VICTIM PROTECTIVE ORDERS: The most dangerous time for a victim of domestic violence is during their initial separation from their batterer. Many victims obtain a Victim Protective Order (VPO) from their local court to keep their tormentors away. VPOs make it a crime for batterers to stalk, harass, or come within a certain distance of their victim. Violating a VPO can mean criminal charges however, this is not enough to deter some batterers. When a batterer refuses to obey the VPO, victims rely on law enforcement to enforce the order.
WHEN THE SYSTEM FAILS: For Jessica Lenahan (formerly Jessica Gonzales) a VPO was neither a deterrent to her abuser nor was it enforced by local authorities. Jessica Lenahan married Simon Gonzales and the couple had three daughters together. During their marriage, Simon attempted to hang himself in front of the three girls, emotionally and physically abused Jessica, was arrested for reckless driving while the children were not wearing seatbelts, and behaved erratically.
Jessica separated from Simon and as part of their divorce proceeding, she obtained a VPO against him on June 4, 1999 in a Colorado court. The VPO directed Simon “not to molest or disturb the peace of the other party or any child;” and ordered him to remain at least 100 yards away from the family home.
On June 22, 2009 Jessica could not find her daughters and, fearing that their father abducted them, she quickly notified the local authorities at the Castle Rock police station (the CRPD). Two police officers, one half of the officers then on duty, arrived at her home. These officers determined that Simon showed no violent tendencies and that his actions were not in violation of the VPO against him.
Jessica met with and called the police department a total of eight times from June 22nd to the 23rd and each time she informed the CRPD that she held a VPO against Simon for her and her daughters. During this time she ascertained the location of Simon and her three daughters and informed the police. Even though Colorado state law mandates that police “use every reasonable means to enforce a protection order” and arrest any person violating a protective order, these officers insisted that they could do nothing.
On June 23, 1999, at approximately 3:25 a.m., ten hours after Jesssica’s first call to the CRPD, Simon drove his vehicle to the police station and opened fire, starting a shootout that may have been part of a suicide attempt. Simon suffered a fatal wound and while officers inspected his vehicle, they discovered the dead bodies of Jessica’s three daughters, Leslie, 7, Katheryn, 8, and Rebecca, 10.
SEEKING JUSTICE FOR JESSICA: After the accident, CRPD issued two reports on the matter. The first report contained no conclusion as to whose bullets struck the three girls. The second report concluded that the three girls were “shot at extremely close range and were not struck by any rounds fired by the officers.” Neither report actually to identified whose bullets struck the three girls, nor was their time and place of death established.
Jessica sought a VPO with the belief that it would serve as a safeguard against Simon however, the police failed to enforce the order. This situation raises the question, “what legal duty does a state owe a victim of domestic violence?”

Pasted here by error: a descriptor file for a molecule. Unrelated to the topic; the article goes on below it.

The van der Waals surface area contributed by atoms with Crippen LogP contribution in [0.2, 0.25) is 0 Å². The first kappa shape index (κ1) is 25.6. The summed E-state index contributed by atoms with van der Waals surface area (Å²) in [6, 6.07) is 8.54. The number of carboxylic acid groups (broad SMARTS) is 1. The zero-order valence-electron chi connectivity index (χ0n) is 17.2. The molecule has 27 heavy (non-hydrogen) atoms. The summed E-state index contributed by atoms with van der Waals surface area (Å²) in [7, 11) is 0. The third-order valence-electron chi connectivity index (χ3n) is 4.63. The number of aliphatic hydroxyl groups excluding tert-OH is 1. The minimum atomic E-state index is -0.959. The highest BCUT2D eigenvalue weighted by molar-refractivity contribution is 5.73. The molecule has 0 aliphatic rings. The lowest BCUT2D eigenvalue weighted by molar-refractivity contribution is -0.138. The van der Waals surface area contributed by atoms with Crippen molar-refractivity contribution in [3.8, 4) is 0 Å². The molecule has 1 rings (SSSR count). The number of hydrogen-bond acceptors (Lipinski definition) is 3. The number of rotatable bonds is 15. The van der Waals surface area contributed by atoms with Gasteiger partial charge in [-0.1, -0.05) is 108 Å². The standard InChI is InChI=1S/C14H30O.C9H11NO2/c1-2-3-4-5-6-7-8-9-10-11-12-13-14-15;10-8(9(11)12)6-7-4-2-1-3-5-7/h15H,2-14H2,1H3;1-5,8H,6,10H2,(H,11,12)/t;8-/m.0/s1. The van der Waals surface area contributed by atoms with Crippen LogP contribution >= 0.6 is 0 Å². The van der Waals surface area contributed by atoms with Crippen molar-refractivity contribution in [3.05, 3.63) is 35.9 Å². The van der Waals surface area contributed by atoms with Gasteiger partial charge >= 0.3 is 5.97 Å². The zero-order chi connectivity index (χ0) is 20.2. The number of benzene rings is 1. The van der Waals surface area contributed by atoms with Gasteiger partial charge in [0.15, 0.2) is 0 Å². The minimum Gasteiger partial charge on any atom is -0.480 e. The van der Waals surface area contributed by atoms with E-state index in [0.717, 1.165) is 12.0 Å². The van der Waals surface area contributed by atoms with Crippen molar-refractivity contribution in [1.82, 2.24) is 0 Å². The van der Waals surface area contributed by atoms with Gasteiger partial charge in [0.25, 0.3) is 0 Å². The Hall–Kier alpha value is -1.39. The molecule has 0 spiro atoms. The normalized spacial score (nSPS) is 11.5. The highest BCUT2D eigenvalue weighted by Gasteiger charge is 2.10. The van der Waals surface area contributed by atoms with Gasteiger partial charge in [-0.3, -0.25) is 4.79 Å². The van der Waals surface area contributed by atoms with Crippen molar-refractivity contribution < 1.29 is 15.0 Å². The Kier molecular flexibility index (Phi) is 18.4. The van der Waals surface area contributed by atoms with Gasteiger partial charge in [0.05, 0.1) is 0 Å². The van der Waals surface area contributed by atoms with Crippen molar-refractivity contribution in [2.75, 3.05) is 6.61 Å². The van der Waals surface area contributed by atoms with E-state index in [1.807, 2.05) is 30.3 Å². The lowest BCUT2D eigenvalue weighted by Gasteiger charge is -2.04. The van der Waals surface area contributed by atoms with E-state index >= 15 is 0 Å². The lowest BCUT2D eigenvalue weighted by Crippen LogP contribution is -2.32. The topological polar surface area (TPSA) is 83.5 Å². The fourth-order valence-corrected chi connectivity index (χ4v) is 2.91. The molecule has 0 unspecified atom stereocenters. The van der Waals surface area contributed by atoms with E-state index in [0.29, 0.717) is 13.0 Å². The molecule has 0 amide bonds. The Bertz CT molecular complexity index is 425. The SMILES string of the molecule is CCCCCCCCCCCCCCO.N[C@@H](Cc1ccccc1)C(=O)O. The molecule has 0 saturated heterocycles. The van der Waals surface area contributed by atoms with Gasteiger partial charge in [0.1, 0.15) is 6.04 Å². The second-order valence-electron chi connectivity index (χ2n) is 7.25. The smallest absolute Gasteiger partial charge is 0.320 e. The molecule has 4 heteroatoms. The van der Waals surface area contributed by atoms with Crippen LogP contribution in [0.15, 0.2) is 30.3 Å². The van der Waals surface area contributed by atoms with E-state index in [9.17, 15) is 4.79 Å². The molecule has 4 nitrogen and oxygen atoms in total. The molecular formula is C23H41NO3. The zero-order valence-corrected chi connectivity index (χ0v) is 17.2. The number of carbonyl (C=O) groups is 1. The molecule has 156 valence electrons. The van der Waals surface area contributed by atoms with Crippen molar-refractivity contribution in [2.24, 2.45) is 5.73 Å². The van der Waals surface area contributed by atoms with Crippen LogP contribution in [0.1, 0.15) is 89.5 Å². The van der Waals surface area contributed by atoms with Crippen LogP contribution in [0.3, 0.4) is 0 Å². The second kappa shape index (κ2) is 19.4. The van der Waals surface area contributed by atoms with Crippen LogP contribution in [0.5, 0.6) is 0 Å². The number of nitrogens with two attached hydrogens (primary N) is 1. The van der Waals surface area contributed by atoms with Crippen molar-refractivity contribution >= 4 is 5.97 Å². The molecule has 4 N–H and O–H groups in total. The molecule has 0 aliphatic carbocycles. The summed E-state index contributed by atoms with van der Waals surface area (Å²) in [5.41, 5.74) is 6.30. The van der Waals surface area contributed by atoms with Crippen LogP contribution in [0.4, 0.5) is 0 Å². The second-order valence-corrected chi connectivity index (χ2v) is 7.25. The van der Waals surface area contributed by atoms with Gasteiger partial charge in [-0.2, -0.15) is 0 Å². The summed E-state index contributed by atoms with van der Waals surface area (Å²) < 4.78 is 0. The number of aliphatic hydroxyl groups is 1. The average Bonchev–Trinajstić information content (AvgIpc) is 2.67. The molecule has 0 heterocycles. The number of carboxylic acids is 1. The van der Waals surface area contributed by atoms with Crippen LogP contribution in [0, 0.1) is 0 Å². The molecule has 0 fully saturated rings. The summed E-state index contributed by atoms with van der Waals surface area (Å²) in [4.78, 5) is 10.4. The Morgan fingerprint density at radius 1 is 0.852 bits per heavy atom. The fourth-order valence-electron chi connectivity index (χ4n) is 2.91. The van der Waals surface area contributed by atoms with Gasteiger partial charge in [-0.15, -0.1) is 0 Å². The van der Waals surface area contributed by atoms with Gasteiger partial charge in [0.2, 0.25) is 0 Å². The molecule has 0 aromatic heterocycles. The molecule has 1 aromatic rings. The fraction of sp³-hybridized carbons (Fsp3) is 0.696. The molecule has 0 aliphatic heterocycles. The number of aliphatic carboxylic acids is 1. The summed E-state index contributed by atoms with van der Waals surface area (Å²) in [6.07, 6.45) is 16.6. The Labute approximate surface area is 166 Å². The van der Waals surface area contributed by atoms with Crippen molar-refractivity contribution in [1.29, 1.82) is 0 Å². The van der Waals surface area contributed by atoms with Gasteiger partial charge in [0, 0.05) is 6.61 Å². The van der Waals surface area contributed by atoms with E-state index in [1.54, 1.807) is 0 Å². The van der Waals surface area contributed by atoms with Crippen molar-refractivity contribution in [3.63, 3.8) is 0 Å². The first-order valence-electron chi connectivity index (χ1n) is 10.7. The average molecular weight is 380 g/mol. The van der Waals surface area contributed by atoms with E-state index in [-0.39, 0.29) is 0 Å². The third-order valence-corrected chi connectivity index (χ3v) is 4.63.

Jessica Lenahan brought a claim to the Colorado District Court, Tenth Circuit Court of Appeals, and finally the Supreme Court of the United States, claiming that the officers violated her constitutional rights under the 14th Amendment’s Due Process Clause, whose text states “nor shall any State deprive any person of life, liberty, or property, without due process of law.”
All three courts rejected Jessica’s claims, weighing heavily in favor of officer discretion. The Supreme Court ruled the police enforcement of the Order did not give her a property interest in the enforcement of the restraining order against her former husband. If this is so, what purpose does a VPO serve, or any order of the court?
After losing her appeal at the U.S. Supreme Court, Jessica appealed to the Inter-American Commission on Human Rights (the Commission). For the first time in its history, U.S. attorneys sought protection for domestic violence victims and their children using international human rights law.
On August 17, 2011, in a landmark decision, the Commission ruled in Jessica Lenahan’s favor, finding that the officers did not properly investigate Jessica’s complaints of Simon’s abduction and determining that the state failed to properly investigate the deaths of the girls once their bodies were found.
Historically domestic violence is a private matter, unworthy of proper police protection. In fact, police are more likely to respond to a call within 5 minutes if an offender is a stranger than if an offender is known to a female victim. (Ronet Bachman, Ph.D. “Violence Against Women: A National Crime Victimization Survey Report.” U.S. Department of Justice Bureau of Justice and Statistics. January 1994, p. 9.)
Since the Commission found the police and the United States responsible for their inexcusable lack of action in Jessica Lenahan’s case, it is now critical for local officials to appropriately respond to domestic violence cases. In the Report, the Commission included recommendations for state and local officials to properly handle domestic violence cases in the future. For the official report of the Inter-American Commission on Human Rights see http://www.aclu.org/womens-rights/jessica-gonzales-v-usa-iachr-final-report.